After five years of historically dry conditions that have devastated communities, agricultural production and the environmental habitats of fish and other animals up and down the state, Governor Jerry Brown finally announced the end of the drought on Friday — for most of California.
“The drought emergency is over, but the next drought could be around the corner,” said Brown. “Conservation must remain a way of life.”
Brown credited unprecedented water conservation and plentiful winter rain and snow with the issuance of Executive Order B-40-17, which effectively lifted the drought state of emergency in all California counties except Fresno, Kings, Tulare and Tuolumne, where drought emergency drinking water projects will continue to help address diminished groundwater supplies. Friday’s order also revoked the emergency proclamation from January 2014, which declared the drought state of emergency during what was the driest year in recorded state history, and April 2014, which called on all California to redouble their efforts to conserve water, as well as four drought-related executive orders from 2014 and 2015.
This latest executive order also builds on Executive Order B-37-16, which was issued in May 2016 and still remains in effect, to establish long-term water conservation measures in order to make water conservation a way of life in California.
In an effort to achieve this goal, a number of state agencies, including the California Department of Water Resources, the California Energy Commission, the California Department of Food and Agriculture, the California Public Utilities Commission, and the State Water Resources Control Board released a long-term plan to better prepare the state for future droughts and promote long-term efficient water use. The plan establishes a framework for long-term efficient water use that reflects the state’s diverse climate, landscape and demographic conditions.
“This framework is about converting Californians’ response to the drought into an abiding ethic,” said California Department of Water Resources Acting Director Bill Croyle. “Technically the drought is over, but this framework extends and expands our dry-year habits. Careful, sparing use of water from backyards to businesses and farm fields will help us endure the inevitable drought.”
The plan includes a requirement that the state’s 410 urban water suppliers meet new water use targets. Suppliers would calculate their unique water efficiency targets based the diverse climatic, demographic and land-use character of each agency’s service area. Urban water suppliers would set new targets by 2021, will a full compliance deadline of 2025.
“Californians stepped up big time during the drought,” said State Water Board Chair Felicia Marcus. “This plan allows us to build on that success and prepare for the longer and more frequent droughts we know are coming under climate change, in a way that is equitable and cost-effective. Efficiency is the cheapest and smartest way to extend our water resources.”
Other key elements of the plan include banning wasteful practices, such as hosing sidewalks and watering lawns during or after rain; requiring urban water suppliers to prepare water shortage contingency plans, including a drought risk assessment every five years; and requiring more agricultural water suppliers to submit plans that quantify measures to increase water use efficiency and develop adequate drought plans. For more information on the development of the plan, visit water.ca.gov/wateruseefficiency/conservation.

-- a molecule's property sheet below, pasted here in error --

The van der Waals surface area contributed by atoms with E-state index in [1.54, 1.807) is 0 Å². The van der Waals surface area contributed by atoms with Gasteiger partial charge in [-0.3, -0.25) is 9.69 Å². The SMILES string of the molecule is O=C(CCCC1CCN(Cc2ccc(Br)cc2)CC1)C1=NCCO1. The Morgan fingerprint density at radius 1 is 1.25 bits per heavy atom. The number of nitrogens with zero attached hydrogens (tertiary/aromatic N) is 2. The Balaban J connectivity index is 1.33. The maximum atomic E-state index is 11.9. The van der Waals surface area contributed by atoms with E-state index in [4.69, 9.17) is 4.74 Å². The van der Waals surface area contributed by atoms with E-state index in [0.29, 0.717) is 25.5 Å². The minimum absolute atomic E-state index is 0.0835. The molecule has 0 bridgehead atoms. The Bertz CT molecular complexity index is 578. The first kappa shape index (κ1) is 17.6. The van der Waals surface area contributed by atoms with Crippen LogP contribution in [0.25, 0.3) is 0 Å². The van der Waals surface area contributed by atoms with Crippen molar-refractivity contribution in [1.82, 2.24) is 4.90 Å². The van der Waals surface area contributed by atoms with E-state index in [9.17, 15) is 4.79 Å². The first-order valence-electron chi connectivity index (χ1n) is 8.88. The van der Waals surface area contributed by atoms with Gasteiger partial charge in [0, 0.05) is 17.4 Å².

Brown said that while the severely dry conditions that negatively impacted much of the state beginning with the winter of 2011-12 are gone, damage from the drought will linger for years in many areas. He said that the drought reduced farm production, trees, harmed wildlife, disrupted drinking water supplies for many rural communities and killed an estimated 100 million. The consequences of losing millions of trees and diminished groundwater basins will continue to challenge the state for years.
The California Farm Water Coalition, which is a statewide organization that represents a cross-section of California agriculture, released a statement Friday in response to Brown’s executive code to underline the need to develop water infrastructure “in smart ways to foster prosperity, avert crisis, and ensure our long-term success.”
“We must act now to prepare for future droughts by building integrated water storage that helps grow our economy, protect the environment, and ensure prosperity for future generations,” said CFWC Executive Director Mike Wade. “But fixing our broken system goes beyond our urgent need to develop these smart storage solutions to the other water management issues confronting us. Local, state and federal agencies must adopt not only a culture of cooperation, but outcome-oriented policies that encourage responsive, efficient, and smart solutions.
“We stand ready to roll up our sleeves and work to fix the broken water management system and keep California from a state of permanent drought,” continued Wade.
Also on Friday, Senator Tom Berryhill, who represents Stanislaus County among other counties, called on the “need to get moving on building the Sites and Temperance storage projects.”
“It’s great news that Governor Brown has declared the emergency drought over,” said Berryhill. “However, the continued conservation efforts, while well-intentioned, are a mere drop in the bucket to the amount of water access we’d have with additional water storage.”